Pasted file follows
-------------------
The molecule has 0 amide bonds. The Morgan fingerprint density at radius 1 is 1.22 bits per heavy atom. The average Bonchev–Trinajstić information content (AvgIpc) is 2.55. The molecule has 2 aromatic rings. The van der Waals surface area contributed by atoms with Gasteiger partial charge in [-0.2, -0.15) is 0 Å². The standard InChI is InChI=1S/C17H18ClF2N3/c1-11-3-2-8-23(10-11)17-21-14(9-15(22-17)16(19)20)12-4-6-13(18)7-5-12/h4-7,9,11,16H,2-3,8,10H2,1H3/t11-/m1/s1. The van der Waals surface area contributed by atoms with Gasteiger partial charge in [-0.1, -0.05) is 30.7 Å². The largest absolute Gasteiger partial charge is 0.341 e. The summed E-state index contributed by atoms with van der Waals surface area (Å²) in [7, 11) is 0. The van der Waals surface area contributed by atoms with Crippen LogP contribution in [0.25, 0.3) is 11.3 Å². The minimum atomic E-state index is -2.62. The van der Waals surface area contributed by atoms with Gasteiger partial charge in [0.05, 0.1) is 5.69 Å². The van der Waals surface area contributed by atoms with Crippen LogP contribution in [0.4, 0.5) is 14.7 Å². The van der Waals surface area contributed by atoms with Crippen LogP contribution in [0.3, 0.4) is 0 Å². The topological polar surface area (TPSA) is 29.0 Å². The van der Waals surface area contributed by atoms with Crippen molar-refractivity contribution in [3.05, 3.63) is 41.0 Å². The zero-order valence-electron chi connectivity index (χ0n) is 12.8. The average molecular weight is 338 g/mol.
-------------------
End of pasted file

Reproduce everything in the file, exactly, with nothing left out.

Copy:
The molecule has 0 amide bonds. The Morgan fingerprint density at radius 1 is 1.22 bits per heavy atom. The average Bonchev–Trinajstić information content (AvgIpc) is 2.55. The molecule has 2 aromatic rings. The van der Waals surface area contributed by atoms with Gasteiger partial charge in [-0.2, -0.15) is 0 Å². The standard InChI is InChI=1S/C17H18ClF2N3/c1-11-3-2-8-23(10-11)17-21-14(9-15(22-17)16(19)20)12-4-6-13(18)7-5-12/h4-7,9,11,16H,2-3,8,10H2,1H3/t11-/m1/s1. The van der Waals surface area contributed by atoms with Gasteiger partial charge in [-0.1, -0.05) is 30.7 Å². The largest absolute Gasteiger partial charge is 0.341 e. The summed E-state index contributed by atoms with van der Waals surface area (Å²) in [7, 11) is 0. The van der Waals surface area contributed by atoms with Crippen LogP contribution in [0.25, 0.3) is 11.3 Å². The minimum atomic E-state index is -2.62. The van der Waals surface area contributed by atoms with Gasteiger partial charge in [0.05, 0.1) is 5.69 Å². The van der Waals surface area contributed by atoms with Crippen LogP contribution in [0.4, 0.5) is 14.7 Å². The van der Waals surface area contributed by atoms with Crippen LogP contribution in [0.3, 0.4) is 0 Å². The topological polar surface area (TPSA) is 29.0 Å². The van der Waals surface area contributed by atoms with Crippen molar-refractivity contribution in [3.05, 3.63) is 41.0 Å². The zero-order valence-electron chi connectivity index (χ0n) is 12.8. The average molecular weight is 338 g/mol.